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Overworked and fragile

PHOTO/GETTY IMAGES

Chefs working up to 70 days in a row, turning to drugs

Emily Ireland

Wairarapa chefs are working weeks on end without a day off as they take the brunt of a national skills shortage.

Chefs have been on New Zealand’s Long-Term Skill Shortage list for many years, but for some Wairarapa chefs, there is no light at the end of the tunnel.

A Wairarapa chef, who the Midweek has agreed to call Alex to protect his identity, shared the industry pressures he had witnessed while working in Wairarapa.

The pressure had resulted in a chef working up to 70 days in a row, while others battled major depression, and in some instances, turned to drugs to cope, he said.

“The job they do is incredibly difficult and incredibly stressful.

“Most of them do it for a couple of years, realise it’s not what they want to do, and go find something else to do.

“This is why we have this massive shortage, which is then causing people to be overworked, underpaid, and basically it brings on feelings of depression.

“This is why so many of the top chefs recently have gone down bad paths.”

He said this, referring to the recent suicide of American celebrity chef Anthony Bourdain.

“Cheffing is nothing like what you see on TV.

“What we do is in extreme heat, there’s pressure, and the stress of ensuring everything is of the best of our ability every time.”

Alex said most chefs did not take breaks and that an average work day was about 12 hours.

“The longest day I’ve done would be 16 hours.

“I’ve done horrific days in my career – they’re not that regular, unless you are incredibly low on chefs – in which instance you may have to do breakfast, lunch, and dinner service.

“You go home at the end of the day, get four-five hours sleep, and then you’re back into it the next day.”

In Wairarapa, Alex had witnessed some chefs turning to drugs to “deal with the pressures”.

“Those people never last in the industry because their drug habits burn them out even quicker in the end.”

He said Wairarapa chefs were “overworked, completely stressed out, and feeling under-appreciated”.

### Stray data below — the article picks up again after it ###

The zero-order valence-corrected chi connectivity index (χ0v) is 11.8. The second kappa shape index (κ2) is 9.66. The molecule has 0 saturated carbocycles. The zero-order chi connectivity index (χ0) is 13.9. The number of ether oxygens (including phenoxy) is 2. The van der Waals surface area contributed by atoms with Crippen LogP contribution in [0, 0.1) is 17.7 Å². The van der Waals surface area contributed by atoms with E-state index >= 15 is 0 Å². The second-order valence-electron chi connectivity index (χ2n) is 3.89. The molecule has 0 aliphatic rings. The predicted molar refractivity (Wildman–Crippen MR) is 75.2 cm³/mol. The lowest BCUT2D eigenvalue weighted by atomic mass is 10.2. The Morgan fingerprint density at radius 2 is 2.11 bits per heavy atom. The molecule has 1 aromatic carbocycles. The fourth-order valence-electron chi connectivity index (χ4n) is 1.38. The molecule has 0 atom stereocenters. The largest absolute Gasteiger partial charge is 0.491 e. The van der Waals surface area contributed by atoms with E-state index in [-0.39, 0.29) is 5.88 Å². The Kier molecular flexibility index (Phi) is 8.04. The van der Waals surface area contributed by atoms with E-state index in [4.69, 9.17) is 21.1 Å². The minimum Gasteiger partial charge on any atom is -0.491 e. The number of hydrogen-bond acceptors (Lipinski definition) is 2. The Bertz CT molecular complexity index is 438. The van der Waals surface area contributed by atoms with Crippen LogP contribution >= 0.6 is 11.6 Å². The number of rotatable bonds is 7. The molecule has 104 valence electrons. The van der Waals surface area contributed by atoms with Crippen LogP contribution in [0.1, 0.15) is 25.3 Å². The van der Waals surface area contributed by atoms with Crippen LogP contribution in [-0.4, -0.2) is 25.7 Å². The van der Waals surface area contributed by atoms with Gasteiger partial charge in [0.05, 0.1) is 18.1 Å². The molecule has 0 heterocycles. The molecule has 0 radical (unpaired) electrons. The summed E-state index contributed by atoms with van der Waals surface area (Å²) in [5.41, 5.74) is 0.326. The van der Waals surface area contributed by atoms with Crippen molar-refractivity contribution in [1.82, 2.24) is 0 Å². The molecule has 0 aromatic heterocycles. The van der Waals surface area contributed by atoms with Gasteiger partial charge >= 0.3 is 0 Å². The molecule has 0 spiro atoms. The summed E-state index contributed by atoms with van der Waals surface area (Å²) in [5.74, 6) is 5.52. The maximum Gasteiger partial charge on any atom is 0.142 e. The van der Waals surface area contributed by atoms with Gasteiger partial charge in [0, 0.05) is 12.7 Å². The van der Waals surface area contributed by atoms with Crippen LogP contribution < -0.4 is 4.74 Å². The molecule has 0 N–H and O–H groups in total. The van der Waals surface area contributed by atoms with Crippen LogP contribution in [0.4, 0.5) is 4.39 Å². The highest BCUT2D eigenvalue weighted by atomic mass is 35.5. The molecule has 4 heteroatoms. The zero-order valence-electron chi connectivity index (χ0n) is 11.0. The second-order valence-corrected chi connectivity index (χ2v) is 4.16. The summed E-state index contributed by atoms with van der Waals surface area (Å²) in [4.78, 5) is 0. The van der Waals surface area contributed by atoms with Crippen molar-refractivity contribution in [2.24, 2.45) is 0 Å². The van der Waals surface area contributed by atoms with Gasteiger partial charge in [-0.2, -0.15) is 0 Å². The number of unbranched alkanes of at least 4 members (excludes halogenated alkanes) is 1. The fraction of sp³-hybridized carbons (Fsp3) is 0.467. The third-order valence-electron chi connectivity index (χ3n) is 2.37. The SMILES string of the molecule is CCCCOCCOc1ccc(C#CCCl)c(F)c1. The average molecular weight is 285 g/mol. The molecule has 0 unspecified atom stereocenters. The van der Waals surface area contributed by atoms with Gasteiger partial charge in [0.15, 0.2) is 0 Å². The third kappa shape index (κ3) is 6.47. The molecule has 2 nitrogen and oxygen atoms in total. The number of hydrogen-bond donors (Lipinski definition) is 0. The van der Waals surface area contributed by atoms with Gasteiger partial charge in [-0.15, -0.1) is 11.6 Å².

“Unfortunately, the people who are most passionate about the industry are the ones who are suffering most because they don’t want to throw the towel in.”

Alex wanted to encourage chefs whose mental health was in decline to “talk to someone about it”.

Marisa Bidois, chief executive officer of the Restaurant Association of New Zealand said mental health issues were not specific to the industry, “but working excessive hours certainly contributes to the matter”.

She said the association was working with the Mental Health Foundation to deliver resources for the industry.

“It’s not only about educating owners and managers, it’s about the whole team, but it needs to start at the top.”

The Restaurant Association helpline is a 24-hour service that members can call to get advice on legal matters.

“But this line is also much more to many of our members – it’s a place to talk through issues.

“What often starts as a call about how to handle a complaint from a diner, or questions about employment agreements, often turns into a place to talk about much more.”

Hospitality New Zealand Wellington branch president Jeremy Smith said the organisation was raising issues that affected the cheffing shortage with the Government.

“Employers and employees should work together on this issue and operate in good faith – this means ensuring any hours worked over and above those set out in an employment agreement are agreed to by both parties, that employers ensure that their staff have appropriate breaks during work, and appropriate breaks from working with some time off.”